Detect when audio playback begins with AVPlayer in iOS

Update: February 9, 2017 – We’ve revisited this technique using Swift 3, and added a sample Xcode project you can download in a new post: Detect When iOS AVPlayer Finishes Buffering Using Swift

Recently we’ve been working on an iOS App involving audio playback, and wanted to have an animation timed to begin when audio playback starts. We were using AVPlayer for audio playback, so naturally our first instinct was to observe some property on the AVPlayer object. The status property seemed a likely candidate, whose possible values are defined in the AVPlayerItemStatus enum:

 enum {
 typedef NSInteger AVPlayerItemStatus;

The AVPlayerItemStatusReadyToPlay status seemed promising, but it did not take long to realize that being ready to play and actually playing were quite a bit different. The “Ready to Play” state change happens before the audio is actually heard, and there is a noticeable delay while the player initializes and buffers. Responding to the actual start of playback was going to require a different approach.

After a fair amount of research, and a whole bunch of experimentation, we came across the addBoundaryTimeObserverForTimes:queue:usingBlock: method on AVPlayer.

As per Apple’s documentation, this method

Requests invocation of a block when specified times are traversed during normal playback.

Not exactly an obvious solution, but we figured if we could set up a boundary time to execute a block at the start of playback, we’d have a way to raise a notification. The general approach looked like this:

// Initialize the AVPlayer to play audio from a specified URL
AVPlayerItem *playerItem = [AVPlayerItem playerItemWithURL:url];
AVPlayer *player = [AVPlayer playerWithPlayerItem:playerItem];

// Declare block scope variables to avoid retention cycles 
// from references inside the block
__block AVPlayer* blockPlayer = player;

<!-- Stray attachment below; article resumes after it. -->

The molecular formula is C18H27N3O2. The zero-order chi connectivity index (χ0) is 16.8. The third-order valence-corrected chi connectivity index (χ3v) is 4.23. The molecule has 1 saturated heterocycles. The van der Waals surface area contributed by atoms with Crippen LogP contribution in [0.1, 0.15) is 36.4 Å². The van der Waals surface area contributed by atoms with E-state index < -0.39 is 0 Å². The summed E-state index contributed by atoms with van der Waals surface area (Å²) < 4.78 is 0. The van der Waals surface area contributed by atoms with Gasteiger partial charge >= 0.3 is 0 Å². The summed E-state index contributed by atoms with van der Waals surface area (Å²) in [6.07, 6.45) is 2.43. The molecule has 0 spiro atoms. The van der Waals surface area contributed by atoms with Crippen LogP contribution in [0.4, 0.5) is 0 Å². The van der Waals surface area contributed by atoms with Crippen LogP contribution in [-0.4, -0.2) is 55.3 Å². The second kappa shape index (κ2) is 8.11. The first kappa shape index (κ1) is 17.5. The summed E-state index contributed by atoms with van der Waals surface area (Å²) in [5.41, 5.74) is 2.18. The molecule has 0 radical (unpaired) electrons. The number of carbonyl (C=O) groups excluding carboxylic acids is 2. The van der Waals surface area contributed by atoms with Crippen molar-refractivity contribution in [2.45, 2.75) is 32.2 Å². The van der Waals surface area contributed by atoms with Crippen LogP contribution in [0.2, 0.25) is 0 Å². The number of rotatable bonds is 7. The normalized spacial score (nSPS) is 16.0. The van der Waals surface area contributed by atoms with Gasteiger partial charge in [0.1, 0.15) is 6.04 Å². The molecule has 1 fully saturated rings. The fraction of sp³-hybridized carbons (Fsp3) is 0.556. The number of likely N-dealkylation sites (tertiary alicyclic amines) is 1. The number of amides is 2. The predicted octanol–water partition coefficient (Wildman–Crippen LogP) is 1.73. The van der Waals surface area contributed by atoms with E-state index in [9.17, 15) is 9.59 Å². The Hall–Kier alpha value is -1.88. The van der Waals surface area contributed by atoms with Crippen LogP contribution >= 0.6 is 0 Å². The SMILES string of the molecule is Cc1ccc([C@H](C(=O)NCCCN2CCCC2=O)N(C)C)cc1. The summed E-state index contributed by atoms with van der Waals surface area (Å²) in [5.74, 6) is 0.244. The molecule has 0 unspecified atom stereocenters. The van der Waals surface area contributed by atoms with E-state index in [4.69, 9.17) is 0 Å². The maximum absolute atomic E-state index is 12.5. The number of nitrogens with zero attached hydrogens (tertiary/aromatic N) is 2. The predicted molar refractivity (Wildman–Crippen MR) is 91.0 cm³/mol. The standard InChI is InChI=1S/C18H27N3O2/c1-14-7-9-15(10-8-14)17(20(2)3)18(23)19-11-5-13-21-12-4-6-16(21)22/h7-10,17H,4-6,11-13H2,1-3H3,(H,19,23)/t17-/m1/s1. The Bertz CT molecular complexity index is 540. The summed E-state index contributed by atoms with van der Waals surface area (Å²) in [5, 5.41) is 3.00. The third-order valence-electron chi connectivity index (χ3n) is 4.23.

__block id obs;

// Setup boundary time observer to trigger when audio really begins,
// specifically after 1/3 of a second playback
obs = [player addBoundaryTimeObserverForTimes:
                    @[[NSValue valueWithCMTime:CMTimeMake(1, 3)]]
                  // Raise a notificaiton when playback has started
                  [[NSNotificationCenter defaultCenter]
                  // Remove the boundary time observer
                   [blockPlayer removeTimeObserver:obs];

In our PlaybackStartedNotificaiton, we’re passing along the URL so we know what’s started to play. To avoid leaking memory, as per Apple’s docs, every invocation of addBoundaryTimeObserverForTimes: should be paired with a corresponding call to removeTimeObserver:, so we’ve included that inside our block.

Then, elsewhere in our App, we’re able to register to receive our PlaybackStartedNotification:

[[NSNotificationCenter defaultCenter] addObserver:self

And when we receive that notification we can do something novel – in this case start up a UIImage animation:

-(void) receivePlaybackStartedNotification:(NSNotification *) notification
    if ([[notification name] 
            isEqualToString:@"PlaybackStartedNotification"]) {

        NSURL *url = [notification object];
        NSLog(@"PlaybackStartedNotification %@", url);
        [self.audioImage startAnimating];



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